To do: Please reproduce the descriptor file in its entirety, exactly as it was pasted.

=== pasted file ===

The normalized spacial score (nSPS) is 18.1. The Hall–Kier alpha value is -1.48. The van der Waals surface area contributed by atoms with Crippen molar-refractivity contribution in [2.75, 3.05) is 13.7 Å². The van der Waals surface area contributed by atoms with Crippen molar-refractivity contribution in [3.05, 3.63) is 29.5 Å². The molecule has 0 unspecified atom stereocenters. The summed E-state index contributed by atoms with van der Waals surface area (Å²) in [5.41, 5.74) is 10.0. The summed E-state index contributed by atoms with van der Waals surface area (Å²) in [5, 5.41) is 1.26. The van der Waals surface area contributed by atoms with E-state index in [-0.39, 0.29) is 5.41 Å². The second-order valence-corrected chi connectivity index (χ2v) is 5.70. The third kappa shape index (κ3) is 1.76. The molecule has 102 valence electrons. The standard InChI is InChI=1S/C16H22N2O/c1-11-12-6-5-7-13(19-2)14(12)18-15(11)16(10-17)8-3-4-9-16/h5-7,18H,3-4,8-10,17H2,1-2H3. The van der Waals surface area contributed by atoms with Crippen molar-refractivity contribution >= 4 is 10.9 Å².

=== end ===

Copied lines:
The normalized spacial score (nSPS) is 18.1. The Hall–Kier alpha value is -1.48. The van der Waals surface area contributed by atoms with Crippen molar-refractivity contribution in [2.75, 3.05) is 13.7 Å². The van der Waals surface area contributed by atoms with Crippen molar-refractivity contribution in [3.05, 3.63) is 29.5 Å². The molecule has 0 unspecified atom stereocenters. The summed E-state index contributed by atoms with van der Waals surface area (Å²) in [5.41, 5.74) is 10.0. The summed E-state index contributed by atoms with van der Waals surface area (Å²) in [5, 5.41) is 1.26. The van der Waals surface area contributed by atoms with E-state index in [-0.39, 0.29) is 5.41 Å². The second-order valence-corrected chi connectivity index (χ2v) is 5.70. The third kappa shape index (κ3) is 1.76. The molecule has 102 valence electrons. The standard InChI is InChI=1S/C16H22N2O/c1-11-12-6-5-7-13(19-2)14(12)18-15(11)16(10-17)8-3-4-9-16/h5-7,18H,3-4,8-10,17H2,1-2H3. The van der Waals surface area contributed by atoms with Crippen molar-refractivity contribution >= 4 is 10.9 Å².